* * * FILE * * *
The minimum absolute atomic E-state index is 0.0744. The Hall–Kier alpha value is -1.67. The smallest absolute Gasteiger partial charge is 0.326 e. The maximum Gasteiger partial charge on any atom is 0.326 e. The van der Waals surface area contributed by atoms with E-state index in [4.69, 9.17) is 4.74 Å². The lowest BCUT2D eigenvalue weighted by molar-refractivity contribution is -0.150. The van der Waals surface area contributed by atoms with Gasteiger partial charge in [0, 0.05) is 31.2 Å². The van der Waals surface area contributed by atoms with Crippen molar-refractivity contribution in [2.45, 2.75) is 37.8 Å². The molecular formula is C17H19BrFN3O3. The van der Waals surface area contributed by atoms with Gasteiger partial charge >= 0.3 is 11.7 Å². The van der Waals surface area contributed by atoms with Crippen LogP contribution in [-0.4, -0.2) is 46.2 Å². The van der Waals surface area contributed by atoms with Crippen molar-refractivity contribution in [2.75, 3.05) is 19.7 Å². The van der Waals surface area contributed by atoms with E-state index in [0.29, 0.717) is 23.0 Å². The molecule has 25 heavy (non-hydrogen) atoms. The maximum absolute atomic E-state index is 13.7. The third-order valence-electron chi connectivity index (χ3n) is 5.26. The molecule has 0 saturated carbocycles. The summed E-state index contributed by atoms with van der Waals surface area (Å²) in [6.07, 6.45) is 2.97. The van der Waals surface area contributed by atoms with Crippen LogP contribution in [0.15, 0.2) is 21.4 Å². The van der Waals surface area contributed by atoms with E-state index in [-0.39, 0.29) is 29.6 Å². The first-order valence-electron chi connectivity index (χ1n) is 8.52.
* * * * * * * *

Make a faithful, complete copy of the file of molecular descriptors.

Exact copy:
The minimum absolute atomic E-state index is 0.0744. The Hall–Kier alpha value is -1.67. The smallest absolute Gasteiger partial charge is 0.326 e. The maximum Gasteiger partial charge on any atom is 0.326 e. The van der Waals surface area contributed by atoms with E-state index in [4.69, 9.17) is 4.74 Å². The lowest BCUT2D eigenvalue weighted by molar-refractivity contribution is -0.150. The van der Waals surface area contributed by atoms with Gasteiger partial charge in [0, 0.05) is 31.2 Å². The van der Waals surface area contributed by atoms with Crippen molar-refractivity contribution in [2.45, 2.75) is 37.8 Å². The molecular formula is C17H19BrFN3O3. The van der Waals surface area contributed by atoms with Gasteiger partial charge >= 0.3 is 11.7 Å². The van der Waals surface area contributed by atoms with Crippen LogP contribution in [-0.4, -0.2) is 46.2 Å². The van der Waals surface area contributed by atoms with Crippen molar-refractivity contribution in [2.75, 3.05) is 19.7 Å². The van der Waals surface area contributed by atoms with E-state index in [0.29, 0.717) is 23.0 Å². The molecule has 25 heavy (non-hydrogen) atoms. The maximum absolute atomic E-state index is 13.7. The third-order valence-electron chi connectivity index (χ3n) is 5.26. The molecule has 0 saturated carbocycles. The summed E-state index contributed by atoms with van der Waals surface area (Å²) in [6.07, 6.45) is 2.97. The van der Waals surface area contributed by atoms with Crippen LogP contribution in [0.15, 0.2) is 21.4 Å². The van der Waals surface area contributed by atoms with E-state index in [-0.39, 0.29) is 29.6 Å². The first-order valence-electron chi connectivity index (χ1n) is 8.52.